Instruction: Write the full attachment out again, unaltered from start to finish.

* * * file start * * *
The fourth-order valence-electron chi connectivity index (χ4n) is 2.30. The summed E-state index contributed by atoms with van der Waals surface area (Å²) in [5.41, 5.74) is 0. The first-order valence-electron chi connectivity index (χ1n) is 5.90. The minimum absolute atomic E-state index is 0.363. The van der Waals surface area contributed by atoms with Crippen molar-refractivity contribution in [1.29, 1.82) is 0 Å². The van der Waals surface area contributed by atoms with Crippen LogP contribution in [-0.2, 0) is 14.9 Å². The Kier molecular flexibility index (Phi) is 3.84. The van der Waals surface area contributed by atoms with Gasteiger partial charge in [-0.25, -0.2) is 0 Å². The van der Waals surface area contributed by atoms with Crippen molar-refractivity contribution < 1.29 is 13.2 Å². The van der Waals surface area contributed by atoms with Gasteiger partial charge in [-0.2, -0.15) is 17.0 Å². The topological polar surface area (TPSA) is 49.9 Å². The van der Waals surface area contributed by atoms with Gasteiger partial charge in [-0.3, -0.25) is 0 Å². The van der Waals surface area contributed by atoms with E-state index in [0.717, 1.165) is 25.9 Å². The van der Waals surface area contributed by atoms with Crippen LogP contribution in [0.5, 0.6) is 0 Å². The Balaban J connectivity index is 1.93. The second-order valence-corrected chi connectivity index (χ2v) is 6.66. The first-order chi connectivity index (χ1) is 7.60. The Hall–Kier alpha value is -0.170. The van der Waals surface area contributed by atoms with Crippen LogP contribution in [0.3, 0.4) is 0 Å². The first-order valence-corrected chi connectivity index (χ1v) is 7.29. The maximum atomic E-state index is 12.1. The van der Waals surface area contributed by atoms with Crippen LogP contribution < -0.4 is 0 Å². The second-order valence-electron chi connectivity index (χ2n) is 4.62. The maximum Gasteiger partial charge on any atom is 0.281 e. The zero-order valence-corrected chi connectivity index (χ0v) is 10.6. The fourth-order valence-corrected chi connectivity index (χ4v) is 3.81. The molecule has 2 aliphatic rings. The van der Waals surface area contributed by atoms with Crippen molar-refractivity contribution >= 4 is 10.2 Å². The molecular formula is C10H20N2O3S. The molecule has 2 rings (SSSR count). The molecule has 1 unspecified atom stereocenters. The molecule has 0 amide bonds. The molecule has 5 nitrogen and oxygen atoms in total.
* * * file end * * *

The fourth-order valence-electron chi connectivity index (χ4n) is 2.30. The summed E-state index contributed by atoms with van der Waals surface area (Å²) in [5.41, 5.74) is 0. The first-order valence-electron chi connectivity index (χ1n) is 5.90. The minimum absolute atomic E-state index is 0.363. The van der Waals surface area contributed by atoms with Crippen molar-refractivity contribution in [1.29, 1.82) is 0 Å². The van der Waals surface area contributed by atoms with Crippen LogP contribution in [-0.2, 0) is 14.9 Å². The Kier molecular flexibility index (Phi) is 3.84. The van der Waals surface area contributed by atoms with Gasteiger partial charge in [-0.25, -0.2) is 0 Å². The van der Waals surface area contributed by atoms with Crippen molar-refractivity contribution < 1.29 is 13.2 Å². The van der Waals surface area contributed by atoms with Gasteiger partial charge in [-0.2, -0.15) is 17.0 Å². The topological polar surface area (TPSA) is 49.9 Å². The van der Waals surface area contributed by atoms with Gasteiger partial charge in [-0.3, -0.25) is 0 Å². The van der Waals surface area contributed by atoms with E-state index in [0.717, 1.165) is 25.9 Å². The van der Waals surface area contributed by atoms with Crippen LogP contribution in [0.5, 0.6) is 0 Å². The Balaban J connectivity index is 1.93. The second-order valence-corrected chi connectivity index (χ2v) is 6.66. The first-order chi connectivity index (χ1) is 7.60. The Hall–Kier alpha value is -0.170. The van der Waals surface area contributed by atoms with Crippen LogP contribution in [0.3, 0.4) is 0 Å². The first-order valence-corrected chi connectivity index (χ1v) is 7.29. The maximum atomic E-state index is 12.1. The van der Waals surface area contributed by atoms with Crippen LogP contribution < -0.4 is 0 Å². The second-order valence-electron chi connectivity index (χ2n) is 4.62. The maximum Gasteiger partial charge on any atom is 0.281 e. The zero-order valence-corrected chi connectivity index (χ0v) is 10.6. The fourth-order valence-corrected chi connectivity index (χ4v) is 3.81. The molecule has 2 aliphatic rings. The van der Waals surface area contributed by atoms with Crippen molar-refractivity contribution >= 4 is 10.2 Å². The molecular formula is C10H20N2O3S. The molecule has 2 rings (SSSR count). The molecule has 1 unspecified atom stereocenters. The molecule has 0 amide bonds. The molecule has 5 nitrogen and oxygen atoms in total.